Forget dog-eat-dog world; for some smaller critters like the leaf-footed insect, it’s a bug-wrestle-bug world.
Leaf-footed bugs are a family of insects with an estimated 2,000 species worldwide, most of which are located in tropical climates. True to their names, these bugs have back legs that resemble a scalloped leaf. But they are anything but dainty; these leaflike legs are used as powerful weapons during courtship rituals and territorial defense, says Christine Miller, an assistant professor of entomology at the University of Florida.
“Males will set up territories on a valuable food source or will guard a group of females, and to do so they need to keep other males away,” says Miller.
That’s where those back legs come in. (See the spider that looks like a leaf.)
“It’s fun to watch them fight,” she says. “Sometimes they just kick each other, sometimes they back up to each other and lock legs, squeezing. They compete until one of the males is exhausted and takes off.”
The battles can last anywhere from a couple of minutes to a few hours, Miller adds. But unlike humans, they don’t fight to the death.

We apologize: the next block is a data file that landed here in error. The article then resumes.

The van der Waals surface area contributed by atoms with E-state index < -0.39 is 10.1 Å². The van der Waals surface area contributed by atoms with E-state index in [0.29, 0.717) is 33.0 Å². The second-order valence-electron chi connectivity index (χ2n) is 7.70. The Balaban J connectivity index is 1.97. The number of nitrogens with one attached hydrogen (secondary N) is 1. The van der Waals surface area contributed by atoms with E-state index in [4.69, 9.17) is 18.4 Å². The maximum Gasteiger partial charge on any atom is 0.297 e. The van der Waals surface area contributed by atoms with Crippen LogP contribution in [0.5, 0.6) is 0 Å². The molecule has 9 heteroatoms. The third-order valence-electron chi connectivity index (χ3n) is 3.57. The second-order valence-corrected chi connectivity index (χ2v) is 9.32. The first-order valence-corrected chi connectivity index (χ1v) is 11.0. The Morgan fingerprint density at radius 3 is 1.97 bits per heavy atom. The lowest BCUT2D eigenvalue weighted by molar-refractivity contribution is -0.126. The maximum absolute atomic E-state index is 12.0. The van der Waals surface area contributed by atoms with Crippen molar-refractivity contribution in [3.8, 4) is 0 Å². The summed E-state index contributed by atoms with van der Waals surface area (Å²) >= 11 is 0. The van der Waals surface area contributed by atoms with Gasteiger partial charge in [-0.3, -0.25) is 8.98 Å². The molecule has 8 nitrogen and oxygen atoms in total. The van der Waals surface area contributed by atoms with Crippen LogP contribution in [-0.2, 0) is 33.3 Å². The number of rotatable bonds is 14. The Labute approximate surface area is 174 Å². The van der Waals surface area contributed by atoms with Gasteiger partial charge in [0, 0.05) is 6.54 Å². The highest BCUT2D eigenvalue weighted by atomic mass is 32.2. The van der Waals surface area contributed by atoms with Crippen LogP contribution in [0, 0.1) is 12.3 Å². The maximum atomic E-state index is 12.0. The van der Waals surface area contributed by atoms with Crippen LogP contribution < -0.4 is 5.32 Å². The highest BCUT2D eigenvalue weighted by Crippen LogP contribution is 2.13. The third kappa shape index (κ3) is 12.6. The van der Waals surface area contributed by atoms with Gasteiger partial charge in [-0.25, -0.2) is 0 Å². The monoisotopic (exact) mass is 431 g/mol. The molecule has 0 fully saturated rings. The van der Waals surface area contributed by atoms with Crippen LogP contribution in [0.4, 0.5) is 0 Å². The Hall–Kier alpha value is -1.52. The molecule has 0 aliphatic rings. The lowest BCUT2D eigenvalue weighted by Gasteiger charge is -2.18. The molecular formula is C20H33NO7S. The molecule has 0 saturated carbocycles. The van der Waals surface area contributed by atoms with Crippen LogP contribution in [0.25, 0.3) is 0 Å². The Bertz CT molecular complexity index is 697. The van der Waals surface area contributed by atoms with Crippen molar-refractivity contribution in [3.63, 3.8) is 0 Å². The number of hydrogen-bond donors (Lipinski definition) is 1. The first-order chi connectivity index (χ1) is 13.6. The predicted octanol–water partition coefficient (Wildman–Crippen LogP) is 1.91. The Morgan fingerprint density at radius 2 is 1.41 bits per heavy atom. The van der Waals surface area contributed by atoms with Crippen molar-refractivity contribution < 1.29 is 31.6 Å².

And as Miller points out, there are many species of animals that fight over potential mates, yet there are some fascinating characteristics that set this family of bugs apart, including the nature of the fights themselves. Battling end-to-end with hind legs as a weapon is not a typical method of conflict.
It’s also noteworthy that, among the 2,000 species of this insect, there is considerable diversity in the leg weapons. Some species have huge femurs with prominent spines, some have huge tibiae, and others have normal-size legs. (Devil frog vomits up new species of ant.)
Miller studies the insects in Florida, where at least nine species live. Some are considered minor pests of agricultural crops, from fruit to grains. The bugs give Miller’s team an opportunity to learn about the influence of behavior on evolution.
She likens studying leaf-footed bugs and the evolutions of their body shapes and weapons to MMA fighting or WWF matches. Only instead of fighting in rings or cages, the bugs must navigate through dense forests. Those legs that best help them get an advantage over rival males tend to get passed down to their offspring.
Studying the bugs can help scientists “further human knowledge of why animals do what they do,” says Miller.